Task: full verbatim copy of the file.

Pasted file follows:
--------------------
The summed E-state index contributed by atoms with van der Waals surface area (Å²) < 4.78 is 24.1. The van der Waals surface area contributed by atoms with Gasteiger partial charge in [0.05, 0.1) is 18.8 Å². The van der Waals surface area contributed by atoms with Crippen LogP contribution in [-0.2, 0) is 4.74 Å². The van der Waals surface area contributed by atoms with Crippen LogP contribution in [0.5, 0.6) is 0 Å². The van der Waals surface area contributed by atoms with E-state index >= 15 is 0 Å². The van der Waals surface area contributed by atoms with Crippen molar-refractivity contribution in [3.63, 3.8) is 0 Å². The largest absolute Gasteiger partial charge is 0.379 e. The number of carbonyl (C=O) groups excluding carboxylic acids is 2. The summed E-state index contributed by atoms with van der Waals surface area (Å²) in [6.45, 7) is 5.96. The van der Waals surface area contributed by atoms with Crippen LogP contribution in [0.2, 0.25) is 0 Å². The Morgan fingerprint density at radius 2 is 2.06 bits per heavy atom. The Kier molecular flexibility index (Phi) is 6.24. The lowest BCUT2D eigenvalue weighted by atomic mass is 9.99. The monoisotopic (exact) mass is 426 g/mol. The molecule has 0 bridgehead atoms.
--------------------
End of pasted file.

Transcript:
The summed E-state index contributed by atoms with van der Waals surface area (Å²) < 4.78 is 24.1. The van der Waals surface area contributed by atoms with Gasteiger partial charge in [0.05, 0.1) is 18.8 Å². The van der Waals surface area contributed by atoms with Crippen LogP contribution in [-0.2, 0) is 4.74 Å². The van der Waals surface area contributed by atoms with Crippen LogP contribution in [0.5, 0.6) is 0 Å². The van der Waals surface area contributed by atoms with E-state index >= 15 is 0 Å². The van der Waals surface area contributed by atoms with Crippen molar-refractivity contribution in [3.63, 3.8) is 0 Å². The largest absolute Gasteiger partial charge is 0.379 e. The number of carbonyl (C=O) groups excluding carboxylic acids is 2. The summed E-state index contributed by atoms with van der Waals surface area (Å²) in [6.45, 7) is 5.96. The van der Waals surface area contributed by atoms with Crippen LogP contribution in [0.2, 0.25) is 0 Å². The Morgan fingerprint density at radius 2 is 2.06 bits per heavy atom. The Kier molecular flexibility index (Phi) is 6.24. The lowest BCUT2D eigenvalue weighted by atomic mass is 9.99. The monoisotopic (exact) mass is 426 g/mol. The molecule has 0 bridgehead atoms.